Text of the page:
Tag Archives: World travel

Randy Ford Author-on an American becoming more Filipino than the Filipinos around him

      Much of it is hazy now, a blur.   But waking up to the sounds of honking that late afternoon so long ago, the constant sounds of traffic just outside our hotel window connects me today with waking up in a foreign land for the first time.   With the jet lag, before there’s precise awareness of time and place, the slow waking up in a different time zone having lost a full day: little of this comes back to me tonight.   I don’t remember much.   There is, however, a lot of Manila still with me…traffic and more traffic without the rules we know in the states, from getting around in jeepnies to plowing through high water during the monsoons.   I’m not sure now whether some of what I remember is accurate or not.   And if I were to write a pure piece of fiction about Manila now, fiction or non-fiction, I would still have to go back there and try to remember the little details that are now lost.

      The Manila of those first few days was crowded and fast moving.   The shock of facing so many new things at once hit me right away.   After I got over that, and the strangeness of the traffic, I was able to navigate the city as well as any native.   From my point of view, Manila had become as much my city as theirs.   I enjoyed it that much.   It exhilarated me.   But after living there two years, I eventually realized that Manila could never really become my home.   I would always be a stranger there.

      There was the language, Tagalong…officially Filipino…that I never really mastered.   Not knowing it well separated me from my Philippine friends.   I also have to acknowledge that we didn’t share a history, or the little bit of history we did share had been far from positive: it would’ve been impossible for me to change the color of my skin, or revolt against myself for long.   To compensate I feel I would’ve had to become more Filipino than most of the Filipinos and Filipinas I knew, and on occasions I did just that.

      Here’s one example.  For a dramatic production, I turned the underground dungeon complex at Fort Santiago (a national shrine) into a “happening.”   One night during the run a nun walked through the show and something happened to her that really upset a Filipino audience member.   The nun stood nearby and wasn’t nearly as upset as he was.   He was yelling out of control.   The nun had been “touched” in the dark.   She had been “violated” and the Filipino had taken it on himself to defend her honor.   (Defending one’s honor in the Philippines has fueled feuds that have lasted for generations, the subject of my first novel.)   At this point, none of the Filipino and Filipina crewmembers seemed to know what do.   Meanwhile, this guy was escalating.   We had a sizable audience that night.   Everyone was standing around, and this guy was ready to pop somebody.   So I had to do something.   It was my production.   So I went to this guy and took his hand, taking his hand was the key thing I did to calm him down.   At that moment, though I was from another world, I acted as a Filipino, more Filipino than the Filipinos around me did and salvaged an incident that could’ve turned violent.   My intervention worked; the nun thanked me.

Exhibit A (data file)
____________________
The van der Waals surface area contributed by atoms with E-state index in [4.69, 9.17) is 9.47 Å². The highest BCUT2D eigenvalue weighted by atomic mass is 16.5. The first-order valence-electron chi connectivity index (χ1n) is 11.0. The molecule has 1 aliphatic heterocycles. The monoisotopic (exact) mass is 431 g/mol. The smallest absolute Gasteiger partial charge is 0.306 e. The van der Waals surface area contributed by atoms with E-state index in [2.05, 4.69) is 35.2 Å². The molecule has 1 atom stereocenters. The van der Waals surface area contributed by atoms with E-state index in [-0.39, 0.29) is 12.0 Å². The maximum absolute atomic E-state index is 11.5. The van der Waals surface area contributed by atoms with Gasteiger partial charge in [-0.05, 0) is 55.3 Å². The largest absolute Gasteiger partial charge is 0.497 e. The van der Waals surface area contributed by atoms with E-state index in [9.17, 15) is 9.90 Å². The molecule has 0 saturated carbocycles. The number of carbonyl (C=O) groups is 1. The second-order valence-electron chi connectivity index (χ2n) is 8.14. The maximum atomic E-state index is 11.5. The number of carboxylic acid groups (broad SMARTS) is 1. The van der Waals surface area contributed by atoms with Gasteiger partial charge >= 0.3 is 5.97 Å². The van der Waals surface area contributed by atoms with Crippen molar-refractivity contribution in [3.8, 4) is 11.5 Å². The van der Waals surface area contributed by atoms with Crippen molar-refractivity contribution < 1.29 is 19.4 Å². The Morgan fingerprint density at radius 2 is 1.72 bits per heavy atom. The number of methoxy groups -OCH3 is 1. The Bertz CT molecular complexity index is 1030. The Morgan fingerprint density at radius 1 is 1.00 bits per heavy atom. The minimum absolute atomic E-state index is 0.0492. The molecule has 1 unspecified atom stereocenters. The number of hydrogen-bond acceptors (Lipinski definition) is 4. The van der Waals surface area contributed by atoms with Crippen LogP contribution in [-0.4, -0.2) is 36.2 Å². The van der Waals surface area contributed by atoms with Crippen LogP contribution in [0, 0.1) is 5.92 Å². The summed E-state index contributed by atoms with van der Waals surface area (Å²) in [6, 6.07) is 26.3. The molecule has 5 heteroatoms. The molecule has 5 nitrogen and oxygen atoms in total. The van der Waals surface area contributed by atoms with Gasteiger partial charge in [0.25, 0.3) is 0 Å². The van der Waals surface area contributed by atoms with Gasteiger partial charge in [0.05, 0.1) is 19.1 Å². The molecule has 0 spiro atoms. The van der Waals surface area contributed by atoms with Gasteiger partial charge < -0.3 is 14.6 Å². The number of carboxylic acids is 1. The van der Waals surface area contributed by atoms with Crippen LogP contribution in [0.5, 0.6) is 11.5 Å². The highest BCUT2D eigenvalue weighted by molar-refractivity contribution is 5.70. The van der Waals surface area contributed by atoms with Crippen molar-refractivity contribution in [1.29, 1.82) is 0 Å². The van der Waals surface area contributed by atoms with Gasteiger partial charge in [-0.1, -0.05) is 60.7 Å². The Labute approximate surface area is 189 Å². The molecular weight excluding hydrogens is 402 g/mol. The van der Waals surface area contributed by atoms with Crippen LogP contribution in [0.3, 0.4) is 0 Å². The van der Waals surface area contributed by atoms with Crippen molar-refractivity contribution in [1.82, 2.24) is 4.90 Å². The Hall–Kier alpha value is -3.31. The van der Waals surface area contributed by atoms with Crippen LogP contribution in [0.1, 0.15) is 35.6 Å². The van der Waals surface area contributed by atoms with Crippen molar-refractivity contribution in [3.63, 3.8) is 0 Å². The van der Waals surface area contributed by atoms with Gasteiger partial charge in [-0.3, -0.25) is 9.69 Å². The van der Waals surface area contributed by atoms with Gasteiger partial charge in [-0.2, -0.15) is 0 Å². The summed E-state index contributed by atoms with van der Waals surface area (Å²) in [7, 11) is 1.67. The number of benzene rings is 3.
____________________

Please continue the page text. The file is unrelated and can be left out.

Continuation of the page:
Randy Ford

Leave a comment

Filed under Randy's Story

Randy-Writer: what’s more useful, passion or detail?

      Our letters home offer a detailed record of our travels around the world.   They connect times and dates with location and give details we have long forgotten.   But to choose something to write about from all of this information is not easy: there’s too much there.   To bring the material forward and make it relative now is even more difficult.   Maybe that’s why the letters remain in their box.

      And the enigma why I haven’t touched the letters may lie in part in the process I use.   This may explain it.   But I find it remarkable that I haven’t been more straightforward and haven’t always acknowledged my models such as Joyce and Woofe.   I find it equally remarkable that I haven’t found a model to help me utilize my letters.   I don’t think I’ve read enough; but I would first have to make up my mind whether I wanted to cast the letters in fiction or non-fiction.   The details would be the same in either case, so why would it matter?   People, places, and things: that wouldn’t change.   The rest would have to come from my imagination, for the letters only provide details and not the story.

      James Joyce in the short stories of his DUBLINERS seems to have selected detail very carefully; and he didn’t tell everything.   With our letters, the days they represented on the days we found time to write them, we gave as much detail as possible; we tried to tell everything.    I am afraid there is too much there.   And I don’t have (as Joyce did with Dublin) the personal connection with these places.   Over there I was an outsider and would’ve always remained one.   There was little over there that I could claim; whereas it’s hard to divorce me from my hometown.   When I think of Irving Texas and at the same time have thoughts of Bombay, I have a more passionate (even tempestuous) response to thoughts of where I grew up.



Filed under Randy's Story